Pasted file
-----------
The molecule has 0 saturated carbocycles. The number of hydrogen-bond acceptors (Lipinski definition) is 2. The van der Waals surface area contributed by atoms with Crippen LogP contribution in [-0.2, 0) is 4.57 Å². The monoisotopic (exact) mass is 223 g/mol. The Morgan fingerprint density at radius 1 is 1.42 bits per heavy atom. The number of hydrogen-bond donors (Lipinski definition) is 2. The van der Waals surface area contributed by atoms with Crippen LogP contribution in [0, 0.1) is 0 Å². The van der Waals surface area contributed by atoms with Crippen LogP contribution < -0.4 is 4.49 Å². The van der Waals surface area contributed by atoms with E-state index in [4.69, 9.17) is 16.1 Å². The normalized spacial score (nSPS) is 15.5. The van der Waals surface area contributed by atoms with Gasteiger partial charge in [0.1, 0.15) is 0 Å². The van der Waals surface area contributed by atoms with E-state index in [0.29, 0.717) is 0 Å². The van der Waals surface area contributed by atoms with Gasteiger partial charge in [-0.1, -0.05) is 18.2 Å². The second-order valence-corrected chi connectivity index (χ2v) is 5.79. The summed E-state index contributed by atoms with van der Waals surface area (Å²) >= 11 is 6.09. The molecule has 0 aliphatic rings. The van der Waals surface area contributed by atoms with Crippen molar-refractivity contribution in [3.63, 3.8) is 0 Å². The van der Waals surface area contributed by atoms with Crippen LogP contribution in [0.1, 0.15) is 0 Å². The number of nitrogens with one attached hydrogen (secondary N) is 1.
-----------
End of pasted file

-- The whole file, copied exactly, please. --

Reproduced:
The molecule has 0 saturated carbocycles. The number of hydrogen-bond acceptors (Lipinski definition) is 2. The van der Waals surface area contributed by atoms with Crippen LogP contribution in [-0.2, 0) is 4.57 Å². The monoisotopic (exact) mass is 223 g/mol. The Morgan fingerprint density at radius 1 is 1.42 bits per heavy atom. The number of hydrogen-bond donors (Lipinski definition) is 2. The van der Waals surface area contributed by atoms with Crippen LogP contribution in [0, 0.1) is 0 Å². The van der Waals surface area contributed by atoms with Crippen LogP contribution < -0.4 is 4.49 Å². The van der Waals surface area contributed by atoms with E-state index in [4.69, 9.17) is 16.1 Å². The normalized spacial score (nSPS) is 15.5. The van der Waals surface area contributed by atoms with Gasteiger partial charge in [0.1, 0.15) is 0 Å². The van der Waals surface area contributed by atoms with E-state index in [0.29, 0.717) is 0 Å². The van der Waals surface area contributed by atoms with Gasteiger partial charge in [-0.1, -0.05) is 18.2 Å². The second-order valence-corrected chi connectivity index (χ2v) is 5.79. The summed E-state index contributed by atoms with van der Waals surface area (Å²) >= 11 is 6.09. The molecule has 0 aliphatic rings. The van der Waals surface area contributed by atoms with Crippen molar-refractivity contribution in [3.63, 3.8) is 0 Å². The van der Waals surface area contributed by atoms with Crippen LogP contribution in [0.1, 0.15) is 0 Å². The number of nitrogens with one attached hydrogen (secondary N) is 1.